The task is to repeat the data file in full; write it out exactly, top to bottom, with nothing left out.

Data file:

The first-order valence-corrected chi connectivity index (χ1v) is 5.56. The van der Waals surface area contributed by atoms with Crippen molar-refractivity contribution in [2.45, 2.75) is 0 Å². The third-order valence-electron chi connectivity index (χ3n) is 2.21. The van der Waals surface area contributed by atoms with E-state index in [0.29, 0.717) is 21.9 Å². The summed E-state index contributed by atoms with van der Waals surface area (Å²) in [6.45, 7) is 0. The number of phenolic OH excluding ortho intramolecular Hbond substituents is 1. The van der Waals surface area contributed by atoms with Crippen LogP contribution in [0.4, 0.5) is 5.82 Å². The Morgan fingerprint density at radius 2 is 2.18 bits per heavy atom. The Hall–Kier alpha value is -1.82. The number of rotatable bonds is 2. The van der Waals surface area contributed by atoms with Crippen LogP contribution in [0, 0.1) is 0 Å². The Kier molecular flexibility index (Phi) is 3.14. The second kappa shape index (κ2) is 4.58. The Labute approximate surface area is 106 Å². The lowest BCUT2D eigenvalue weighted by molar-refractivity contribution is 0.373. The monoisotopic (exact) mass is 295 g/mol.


The first-order valence-corrected chi connectivity index (χ1v) is 5.56. The van der Waals surface area contributed by atoms with Crippen molar-refractivity contribution in [2.45, 2.75) is 0 Å². The third-order valence-electron chi connectivity index (χ3n) is 2.21. The van der Waals surface area contributed by atoms with E-state index in [0.29, 0.717) is 21.9 Å². The summed E-state index contributed by atoms with van der Waals surface area (Å²) in [6.45, 7) is 0. The number of phenolic OH excluding ortho intramolecular Hbond substituents is 1. The van der Waals surface area contributed by atoms with Crippen LogP contribution in [0.4, 0.5) is 5.82 Å². The Morgan fingerprint density at radius 2 is 2.18 bits per heavy atom. The Hall–Kier alpha value is -1.82. The number of rotatable bonds is 2. The van der Waals surface area contributed by atoms with Crippen LogP contribution in [0, 0.1) is 0 Å². The Kier molecular flexibility index (Phi) is 3.14. The second kappa shape index (κ2) is 4.58. The Labute approximate surface area is 106 Å². The lowest BCUT2D eigenvalue weighted by molar-refractivity contribution is 0.373. The monoisotopic (exact) mass is 295 g/mol.